Double w00t. What happened to the Pass?

  3. DMZ on February 19th, 2007 2:31 pm

    I went up really early. The day’s news article was written super-early and then didn’t go up for some reason, so that went up when I got back.

  4. Adam S on February 19th, 2007 2:32 pm

    As much as I hate hate hate this offseason’s moves, I can’t argue the offense is likely to perform better.
    Did you mean can or isn’t? I.e., Vidro and Guillen are better than Reed/Jones/Everett/Perez/Broussard.

    Really it took me one sentence to see why the experts are so high on the Angels are you’re down on them. If Weaver was really great and Colon was healthy instead of AAAA Saunders, they’d be 5-6 wins better than they are.

  5. Raapba on February 19th, 2007 2:38 pm

    wow. . . .everything makes sense, except ONE big thing—
    Scoscia vs Hargrove.
    Scoscia is well-respected by his team and a very good at strategy.
    His team will run through a brick wall for him.
    Hargrove is not liked or respected by his team and really sucks
    when it comes to the finer points of running a game. Some of the M’s
    look like they are waiting for the axe to fall on Mike’s head.

    That would make a difference in about 10 games to me over the
    course of a season. Additional thought is Guillen is a clubhouse cancer, which Bavisi seems to totally miss all the time (see Carl Everett as classic example).

  6. DMZ on February 19th, 2007 2:49 pm

    No manager’s worth ten games in a season over any other manager. That’s an enormous difference.

    Fixed the can/isn’t.

  7. DMZ on February 19th, 2007 2:54 pm

    To be more specific: throwing every possible thing we can into a manager’s responsibility, the best manager is worth about 15 runs/year over the worst one. You can look at Chris Jaffe’s work on this if you’re interested.

  8. oNeiRiC232 on February 19th, 2007 2:58 pm

    Four words: Jered Weaver shoulder tightness.

    I think most people picking the Angels expect a ton out of him after last year’s impressive showing, and I have a gut feeling that they’re in for a nice little surprise.

  9. junglist215 on February 19th, 2007 3:28 pm

    I really don’t see Rivera’s broken leg forcing Anderson out of the DH spot and back out onto the field. If they can’t find Rivera’s replacement this spring, the Angels do have the spare parts in the minors to get a deal done. Until then, I’m going to keep sticking pins into the right knee of my Vlad Guerrero bobblehead voodoo doll.

  10. junglist215 on February 19th, 2007 3:30 pm


  11. Zero Gravitas on February 19th, 2007 4:03 pm

    This is the kind of post I like – cold-eyed analysis meets Spring Training hopefulness. And I am totally on board with the ‘we might not suck quite so badly as expected, relative to the AL West competition’ theme.

    Forget the snow – wish I was in Arizona right now. Tomorrow’s forecast calls for Ichiro.

  12. El Laberinto on February 19th, 2007 4:45 pm

    How good do you expect Jered Weaver to be? I mean, he can still be good overall but half as good as he was last year, right? Considering he pitched like Walter Johnson… And is it just me, or is it a rite of initiation that 95% of pitching prospects either get TJ or shoulder surgery, or just almost get it. Sheesh, is this a new thing?

  13. DMZ on February 19th, 2007 4:49 pm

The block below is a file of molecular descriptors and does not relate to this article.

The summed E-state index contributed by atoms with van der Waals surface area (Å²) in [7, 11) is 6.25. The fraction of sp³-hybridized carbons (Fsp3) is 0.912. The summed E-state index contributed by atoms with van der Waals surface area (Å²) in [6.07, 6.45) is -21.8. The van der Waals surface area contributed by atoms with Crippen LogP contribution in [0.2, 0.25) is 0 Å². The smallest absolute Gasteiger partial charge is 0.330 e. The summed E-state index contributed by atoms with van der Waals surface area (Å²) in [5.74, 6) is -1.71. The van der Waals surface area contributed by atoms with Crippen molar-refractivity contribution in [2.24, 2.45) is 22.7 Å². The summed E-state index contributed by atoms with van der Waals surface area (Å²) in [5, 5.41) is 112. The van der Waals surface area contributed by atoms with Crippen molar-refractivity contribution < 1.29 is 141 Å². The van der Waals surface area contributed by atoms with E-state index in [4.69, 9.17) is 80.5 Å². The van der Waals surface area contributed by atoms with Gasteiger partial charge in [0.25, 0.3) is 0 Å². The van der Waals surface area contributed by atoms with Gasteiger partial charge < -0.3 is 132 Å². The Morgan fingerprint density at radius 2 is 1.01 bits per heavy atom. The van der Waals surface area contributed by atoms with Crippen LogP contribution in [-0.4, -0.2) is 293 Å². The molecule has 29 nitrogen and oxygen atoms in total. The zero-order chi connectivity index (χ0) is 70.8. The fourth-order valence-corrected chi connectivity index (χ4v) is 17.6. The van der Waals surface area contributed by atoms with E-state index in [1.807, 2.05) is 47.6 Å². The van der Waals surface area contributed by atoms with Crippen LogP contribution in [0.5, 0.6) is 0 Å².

On the left-hand side, click the “Attrition War” link. It’s not new.

  14. MarinerDan on February 19th, 2007 5:14 pm

    Interesting analysis, but I must say that your starting premise — that the Angels are not favorites in the division, even vis-a-vis the Mariners — gets kind of watered down by the end.

    Reading between the lines, I think you would place the chance of the Angels finishing with a better record than the M’s at about 80%. And the chance of the Angels winning the AL West at about 50%.

  15. Paul B on February 19th, 2007 5:26 pm

    Does the max diff between managers of 15 runs look only at in game management?

    I would have to consider that lineup or playing time decisions could be worth more than 15 runs. Giving WFB 300 AB’s in a season, for example, when at least 200 of them could be given to someone that could actually hit…. I suppose the 15 run difference calculation assumes some basic level of competence when it comes to selecting which players will make the team or play most of the games.

  16. NBarnes on February 19th, 2007 5:32 pm

    It’s pretty sad that a sane offseason from the M’s front office could have closed the gap. Instead… H. Ramirez and Vidro.

  17. DMZ on February 19th, 2007 5:54 pm

    Interesting analysis, but I must say that your starting premise — that the Angels are not favorites in the division, even vis-a-vis the Mariners — gets kind of watered down by the end.

    I comment on this very thing, that my opinion changed from my initial view to my end conclusion.

    Does the max diff between managers of 15 runs look only at in game management?

    No, but not entirely, but — check out the reference, it’s pretty… yeah.

  18. Adam S on February 19th, 2007 6:17 pm

    DMZ, so if you had to give each team’s chances of winning the division, what would you say? Oakland/Los Angeles ~37%, Seattle/Texas ~13%

  19. DMZ on February 19th, 2007 7:02 pm

    Yeah, that’s about right. I haven’t gone through the same exercise with the A’s. I think they’re taking a huge offensive hit at DH, though, and Piazza’s not going to work out. We’ll see, that’s a huge gamble in a way I don’t think even the rehabilitation of Frank Thomas was.

    On the other hand, Billy Beane’s record of success speaks for itself.

  20. junglist215 on February 19th, 2007 7:53 pm